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I took to Twitter and Facebook, asking our readers for cool stories about the girls' Eighth Region tournament or the Sweet 16. I got this classic from Melinda Daugherty, a Lawrenceburg native who now lives in Florida.
Daugherty, whose granddaughter, Corrin Robinson, played a huge role in Anderson County's Sweet 16 berth, was unable to be at North Oldham for the regional tournament. She kept up on Twitter and knew Corrin had hit two free throws that tied Simon Kenton and brought Anderson all the way back from a 10-point deficit in the last 1:30. Of course, the Lady Bearcats prevailed, 70-68 in overtime.
Corrin is also a standout shortstop on the Anderson softball team, which will open the season on March 26.
In an e-mail, Melinda said her son, Rodney Robinson, called Thursday morning to talk about the game.
She wrote, “(Rodney) said when the family got home from the game they were getting Corrin' s reaction. She said, 'Dad, I was sitting on the bench with about 1minute and 30 seconds to go, 10 points behind and I thought to myself, 'I am NOT practicing softball tomorrow. I'm going to the state tournament!'
“And, she is.”
Bearcat Den really was a Sixth Man
As the Lady Bearcats were waiting to cut down the nets following their win over Simon Kenton, Anderson assistant coach Wayne King made sure I noted the Lady Bearcats had one huge advantage last Wednesday.
“I hope you will say something about the student section,” King said. “They were a big factor for us tonight.”
I had already made a note that the crowd Wednesday might have been the largest I have ever seen at a girls' high school basketball game, other than the Sweet 16. That, in itself, was remarkable as last Tuesday's snow had forced a postponement of the final. Neither school was in session last Wednesday and the final decision on whehter to play was not made until mid-day Wednesday.
I had also said on Twitter that the crowd was easily in favor of Anderson. After the game, some estimated the Lady Bearcats had a 2-1 or 3-1 crowd advantage on a neutral court.
“We would be at the foul line and all you could hear was our crowd,” Anderson junior Makenzie Cann said. “You would look over there and see our student section going all the way to the top.”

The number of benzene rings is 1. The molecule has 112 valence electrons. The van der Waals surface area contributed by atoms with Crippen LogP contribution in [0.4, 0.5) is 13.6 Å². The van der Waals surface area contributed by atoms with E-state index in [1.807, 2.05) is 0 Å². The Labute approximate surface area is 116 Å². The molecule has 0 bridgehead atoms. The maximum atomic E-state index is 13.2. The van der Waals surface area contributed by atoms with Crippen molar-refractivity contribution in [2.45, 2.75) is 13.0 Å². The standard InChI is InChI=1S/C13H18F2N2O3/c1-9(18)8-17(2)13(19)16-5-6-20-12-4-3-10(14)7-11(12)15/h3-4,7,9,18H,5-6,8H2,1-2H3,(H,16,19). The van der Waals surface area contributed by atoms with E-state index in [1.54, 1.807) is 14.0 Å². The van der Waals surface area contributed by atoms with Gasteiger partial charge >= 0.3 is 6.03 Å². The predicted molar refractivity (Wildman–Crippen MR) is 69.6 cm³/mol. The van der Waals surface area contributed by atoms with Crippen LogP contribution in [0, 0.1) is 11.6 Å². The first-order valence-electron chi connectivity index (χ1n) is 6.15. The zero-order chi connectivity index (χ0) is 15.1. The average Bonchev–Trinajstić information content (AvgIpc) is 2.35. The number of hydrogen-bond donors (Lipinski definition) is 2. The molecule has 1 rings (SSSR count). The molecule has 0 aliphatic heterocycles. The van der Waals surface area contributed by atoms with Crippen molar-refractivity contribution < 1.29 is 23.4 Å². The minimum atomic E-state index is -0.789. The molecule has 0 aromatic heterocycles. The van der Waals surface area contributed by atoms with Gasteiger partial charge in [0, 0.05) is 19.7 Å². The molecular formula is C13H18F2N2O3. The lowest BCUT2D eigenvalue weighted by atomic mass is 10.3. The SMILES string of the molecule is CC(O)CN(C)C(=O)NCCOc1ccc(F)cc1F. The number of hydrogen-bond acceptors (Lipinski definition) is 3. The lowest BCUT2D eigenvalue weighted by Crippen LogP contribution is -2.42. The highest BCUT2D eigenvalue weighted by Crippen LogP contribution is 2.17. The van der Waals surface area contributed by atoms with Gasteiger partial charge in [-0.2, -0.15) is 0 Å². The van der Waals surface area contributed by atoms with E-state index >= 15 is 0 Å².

While Simon Kenton was visibly tired, it is not out of the question that The Bearcat Den rattled some of the Pioneers at the line as Anderson was making its comeback.
Anderson coach Tony Kays also noted how the fans played a role.
“In the second half, when we were pressing, Simon Kenton had the ball in front of our bench and in front of our student section,” Kays said. “Coach Stowers (Simon Kenton coach Jeff Stowers) was yelling instructions to his team. I could not hear him at all and I am sure his players couldn't.”
The student section had been sparse in the first two regional games, but Kays noted, “When it counted, they where here and came through.”
Anderson girls beat a great program last week
I would be remiss if I did not share a final girls' Eighth Region note.
Simon Kenton has a GREAT program. That was a team that was very unimpressive earlier in the tournament, but the Pioneers left all they had on the floor last Wednesday.
Their coach, Jeff Stowers is nothing but first class. He's demanding and expects excellence, but in the time I have been acquainted with him, he has been first class all the way.
Last Wednesday was the fourth time in eight years Anderson County and Simon Kenton battled it out of the Eighth Region title. Both have won twice.
They have played two other times in the tournaemnt with Simon Kenton taking both.
It has become quite a rivalry with two outstanding programs, but a rivalry that has been played with class.
Anderson and Simon Kenton will probably battle it out for regional supremacy again next year.
Comment at www.theandersonnews.com.